TAMPA, Fla. — The leadership of US Special Operations Command (SOCOM) said the force and its acquisitions — facing a multitude of hotspots and threats from around the globe — must be more flexible than ever, fueling an increase in research an development funding.
SOCOM's total R&D budget rose from a low of $368 million in 2014 to $538 million in the 2016 budget request — a development USSOCOM acquisition executive Bill James "Hondo" Geurts called "a huge win for us" as the command looks past Mideast-specific technologies for gear for global operations.
While the operational tempo for conventional forces has slowed, SOCOM commander Gen. Joseph Votel said his forces are "operating in possibly the most complex strategic environment in recent history."
Recent months have seen an "incredible eruption" in foreign-fighter flow into the Middle East from all over the world in support of the Islamic State group and its affiliates, increasing connections between transnational criminal organizations and violent extremist groups, ISIS-inspired flare ups in Africa and Asia. A resurgent Russia is using special operations forces and information operations, Votel said.
Meanwhile, Ccongressional budget cuts targeting the conventional services, which support SOCOM have had a ripple effect on the command. "Even small changes to their budgets will have an impact on [special operations forces'] ability to meet mission requirements around the globe," Votel said. "These mission requirements are not only numerous, they're absolutely critical."
Geurts said demands on the command are, "expanding exponentially in almost every dimension," from threats, to the number of partners to the speed of operations.
With the R&D funding uptick, the command is exploring a multi-mission tactical unmanned aerial system; intelligence, surveillance and reconnaissance payload technology improvements, sensitive site exploitation; combat diving and dry deck shelter modernization efforts.
Geurts called the operating environment, "the age of surprise," but added: "We should not be surprised that things are changing quickly. We act surprised when a requirement changes over time or we act surprised when we have to do to a country we didn't think about."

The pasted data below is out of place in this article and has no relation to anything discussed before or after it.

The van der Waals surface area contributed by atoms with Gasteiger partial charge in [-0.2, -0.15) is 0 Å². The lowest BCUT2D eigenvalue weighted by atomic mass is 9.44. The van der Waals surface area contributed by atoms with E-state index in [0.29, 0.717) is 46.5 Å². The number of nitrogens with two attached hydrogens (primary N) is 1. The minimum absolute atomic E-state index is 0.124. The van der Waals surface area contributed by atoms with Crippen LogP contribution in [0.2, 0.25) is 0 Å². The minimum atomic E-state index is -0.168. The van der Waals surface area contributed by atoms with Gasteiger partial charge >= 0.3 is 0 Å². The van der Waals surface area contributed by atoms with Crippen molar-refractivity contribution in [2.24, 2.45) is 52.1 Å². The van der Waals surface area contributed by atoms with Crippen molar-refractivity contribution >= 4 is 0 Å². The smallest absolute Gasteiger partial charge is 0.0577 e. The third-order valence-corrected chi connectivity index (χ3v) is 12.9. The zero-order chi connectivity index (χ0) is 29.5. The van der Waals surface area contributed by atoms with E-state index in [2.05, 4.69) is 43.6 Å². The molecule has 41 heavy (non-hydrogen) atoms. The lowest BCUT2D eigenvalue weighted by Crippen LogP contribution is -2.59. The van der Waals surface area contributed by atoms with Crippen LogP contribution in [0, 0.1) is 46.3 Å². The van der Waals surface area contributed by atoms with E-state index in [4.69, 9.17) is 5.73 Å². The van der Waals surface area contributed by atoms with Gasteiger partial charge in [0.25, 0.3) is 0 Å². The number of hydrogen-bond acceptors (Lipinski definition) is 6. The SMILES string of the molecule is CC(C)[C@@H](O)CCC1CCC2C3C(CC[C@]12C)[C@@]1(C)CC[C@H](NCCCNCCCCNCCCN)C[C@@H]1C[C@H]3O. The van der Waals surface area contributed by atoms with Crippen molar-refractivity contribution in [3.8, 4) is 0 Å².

Rather than attempting to predict the next conflict and what precisely is needed to fight in it, Geurts said the acquisitions side must be responsive and "flex quickly between requirements and logistics needs and technology surprises, [which] is our biggest challenge, where I think we are the most vulnerable right now."
In an impassioned statement about the health of his force, Votel acknowledged how vital predictability is to troops' mental health. The command has successfully added processes to better manage and monitor troops, and get help for stress, with some success, which Votel credited to his precedessors.
"We see threats that run the gamut, from non-state actors in very remote locations, non-state actors in urban areas, to state actors operating in a number of different areas, we have a lot we have to do for the nation," Votel said. at a Special Operations Forces Industry Conference here Tuesday.
A 2013 report from the Center for Strategic and Budgetary Assessments reported that those assigned to Special Operations Forces (SOF) units often experience symptoms of PTSD at twice the rate of general purpose units.
"We do feel stress in the force, we do have members who exhibit behaviors that we certainly need to be addressing, so we are certainly paying attention to it, it has my attention," Votel said.
To that end, it had also been important for SOCOM's to managing and prioritize the requirements for special operations forces, because, "We can't do everything," he said. "We have to be smart about where we manage and deploy our forces."